That's is for now, I still need to complete the above P/E porthole eyebrows but I do think I have found a method that works for me, if you have another way then please post a comment.


14 comments:

  1. Hi Colin,
    I have been waiting for this post with baited breath :) and as ever you give us more great photography ! With some very clear close ups, I crank my screen up to full magnification for a really close look .

    If you don’t mind me “bugging” you I have a few questions.

    BFN Kim.

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  2. Thanks Kim, hope the picture's aren't too small for you but I had to decided how I was going to do it with all the possible pictures I had. Fire away with your questions.

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  3. Hi Colin, The new pic layout works just fine for me and you have been able to add more detail.
    What are these "eyebrows" ?
    BFN.

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  4. Hi Colin, I have been following your site/blog every since you started it and have found your hints/tips very useful, especially as this is my first partwork model! As I am mainly a plastic ship kit guy I (who uses WEM products for detailing) I have found some useful tools aimed at the photo-etch market the Mission Models Etch Mate 3C is great for getting the bends perfect (it will set you back about £30 if I remember correctly). Another is the Brass Assist Rolling Set (about £60).
    For Anonymous the "eyebrows" are designed to drain water away from the scuttles (portholes to non-naval types).
    Two very good sources of pictures/information on HMS Hood are; The Battlecruiser Hood by John Roberts and The Battlecruiser HMS Hood by Bruce Taylor both available on eBay or Amazon.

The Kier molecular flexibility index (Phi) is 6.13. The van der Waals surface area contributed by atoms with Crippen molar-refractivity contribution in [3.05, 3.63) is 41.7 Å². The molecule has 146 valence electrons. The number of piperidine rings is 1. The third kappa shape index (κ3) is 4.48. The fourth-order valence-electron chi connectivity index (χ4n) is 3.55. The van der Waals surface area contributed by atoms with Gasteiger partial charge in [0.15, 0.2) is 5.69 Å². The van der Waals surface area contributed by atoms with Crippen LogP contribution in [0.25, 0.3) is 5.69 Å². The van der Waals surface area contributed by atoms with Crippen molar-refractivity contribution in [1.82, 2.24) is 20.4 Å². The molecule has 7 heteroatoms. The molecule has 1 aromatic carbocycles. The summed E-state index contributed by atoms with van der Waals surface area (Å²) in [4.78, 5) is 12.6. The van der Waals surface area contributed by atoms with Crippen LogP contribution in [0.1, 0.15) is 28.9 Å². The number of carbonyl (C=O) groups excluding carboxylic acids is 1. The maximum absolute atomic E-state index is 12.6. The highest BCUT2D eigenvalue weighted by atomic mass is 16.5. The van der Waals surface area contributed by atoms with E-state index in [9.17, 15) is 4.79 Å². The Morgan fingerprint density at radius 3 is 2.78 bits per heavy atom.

Kind Regards and keep up the excellent work.

    Russ
    23 and a half years in the Royal Navy

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    1. Hi Russ !
      Thanks for your input, much appreciated, like you this is my first build and I am finding that sometimes it's more than just building a model.
      BFN, a non navel type ! a land lover :)

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  5. Thanks again for positive comment:) Kim, as Russ has explained they are otherwise known as 'Rigol' The rim or 'eyebrow' above a port-hole or scuttle. I'm not 100% sure they were on the porthole on this level of the ship but as mentioned I decided to add them in any case. There are a few other methods of making these and hopefully I can get a chance to have a go this weekend (grandchildren allowing). Russ, yes I've seen those on the market but I don't really want to spend that sort of money just yet, as for those books..yes well worth getting, Ive had them for some time and use them all the time, also try and get Clydebank Battlecruisers, Forgotten Photographs from John Brown’s Shipyard, just a superb book with some amazing early Hood picture, real close up.
    cheers
    Colin

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  6. Hi Colin, Thanks again for your explanation, I see now the “eyebrows” on a ship do the same job in a way that eyebrows did on a lot of post 1700s brick houses And also to show off the skills of the brick makers.